Playwright, author and LGBT historian Dr. Ronni Sanlo is a well-known keynote speaker at colleges and universities around the country. Ronni speaks not only from her perspective as a higher education/student affairs professor, LGBT center director, dean of students, and faculty in residence, but also from her personal life experiences. She began writing Readers’ Theater plays in just the past few years. Her first, Sing Meadowlark, has been performed around the country. Dear Anita Bryant is her second. Her third play, The Soldier and the Time Traveler, is currently being readied for table reads. Now retired, Dr. Sanlo directed the UCLA LGBT Center and was a professor in the UCLA Graduate School of Education. She is the founder of the award-wining Lavender Graduation, a commencement event that honors the lives and achievements of LGBTQ students. Prior to her work in Higher Education, Ronni was an HIV epidemiologist in Florida. She earned a bachelor’s degree in music from the University of Florida, and a masters and doctorate in education from the University of North Florida. Ronni and her wife Dr. Kelly Watson live in Palm Springs, CA and Sequim, WA.
I knew I was a lesbian by the time I was eleven years old but I was too frightened to tell anyone. I graduated from the University of Florida in 1969 and married two years later because I didn’t want my family to think I was so different from them. My children were three and six when I came out two years after Anita Bryant led the repeal of Miami’s Gay Rights ordinance in 1977. The Florida legislature created anti-gay parenting law to honor Bryant and I lost custody of my young children.
I had limited visitation with my children, then none as time went on. My children were told they would contract AIDS from me because, as a gay person, I certainly must have the disease. The children became frightened and refused to see me when they were nine and twelve.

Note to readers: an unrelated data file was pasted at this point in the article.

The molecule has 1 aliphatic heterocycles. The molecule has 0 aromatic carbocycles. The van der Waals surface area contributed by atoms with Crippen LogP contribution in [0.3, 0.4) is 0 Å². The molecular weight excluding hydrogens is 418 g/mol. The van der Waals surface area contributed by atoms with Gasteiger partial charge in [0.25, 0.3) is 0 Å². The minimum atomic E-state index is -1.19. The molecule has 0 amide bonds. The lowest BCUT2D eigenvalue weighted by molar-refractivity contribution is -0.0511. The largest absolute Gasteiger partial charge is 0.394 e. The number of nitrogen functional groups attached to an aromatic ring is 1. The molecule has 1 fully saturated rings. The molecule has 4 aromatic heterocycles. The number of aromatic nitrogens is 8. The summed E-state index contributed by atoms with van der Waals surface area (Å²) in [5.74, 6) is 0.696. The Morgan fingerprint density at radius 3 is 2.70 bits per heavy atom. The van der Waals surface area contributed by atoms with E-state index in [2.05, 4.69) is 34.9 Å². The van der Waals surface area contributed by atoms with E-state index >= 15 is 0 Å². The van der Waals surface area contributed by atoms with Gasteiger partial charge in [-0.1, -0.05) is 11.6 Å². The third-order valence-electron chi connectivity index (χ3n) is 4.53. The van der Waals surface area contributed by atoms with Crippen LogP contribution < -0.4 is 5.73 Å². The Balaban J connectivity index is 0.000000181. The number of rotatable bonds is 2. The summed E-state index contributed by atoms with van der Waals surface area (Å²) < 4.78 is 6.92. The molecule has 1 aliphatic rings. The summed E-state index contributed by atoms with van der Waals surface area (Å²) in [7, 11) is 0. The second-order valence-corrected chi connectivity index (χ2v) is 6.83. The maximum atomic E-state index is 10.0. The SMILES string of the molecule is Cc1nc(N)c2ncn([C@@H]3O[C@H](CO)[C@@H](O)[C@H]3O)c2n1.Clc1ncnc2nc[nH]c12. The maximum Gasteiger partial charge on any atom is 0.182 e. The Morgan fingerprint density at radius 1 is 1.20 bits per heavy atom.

After many firings from jobs in Florida because of my sexual orientation, I was hired by the Florida Health Department as an HIV epidemiologist. That job allowed me to obtain a masters and a doctoral degree in education from the University of North Florida. In 1994, I was hired by the University of Michigan to direct the Lesbian and Gay Programs office. While there, I added the words “bisexual” and “transgender” to the office name, wrote the initial LGBT program standards for the Council for the Advancement of Standards in Higher Education (CAS), was the founding chair of the Consortium of LGBT Resource Professionals in Higher Education, and wrote Working with LGBT College Students: A Handbook for Faculty and Administrators (Greenwood Press, 1998). I am the originator of the award-winning Lavender Graduation, a commencement event that celebrates the lives and achievements of graduating LGBTQ students.
In 1997, UCLA recruited me to grow their LGBT Center. After several more books and over 100 articles, I created the UCLA Masters of Education in Student Affairs in the Higher Education and Organizational Change (HEOC) division of the UCLA Graduate School of Education and became a full professor and director of that program. I was also the senior associate dean of students and a live-in faculty in residence.
I retired from UCLA in 2010 and taught in the Educational Leadership program at California State University Fullerton for the next two years. I continue to speak and write about LGBT history.
I live with my wife Dr. Kelly Watson in our homes in Sequim, Washington and Palm Springs, California where we play passionate but rotten golf.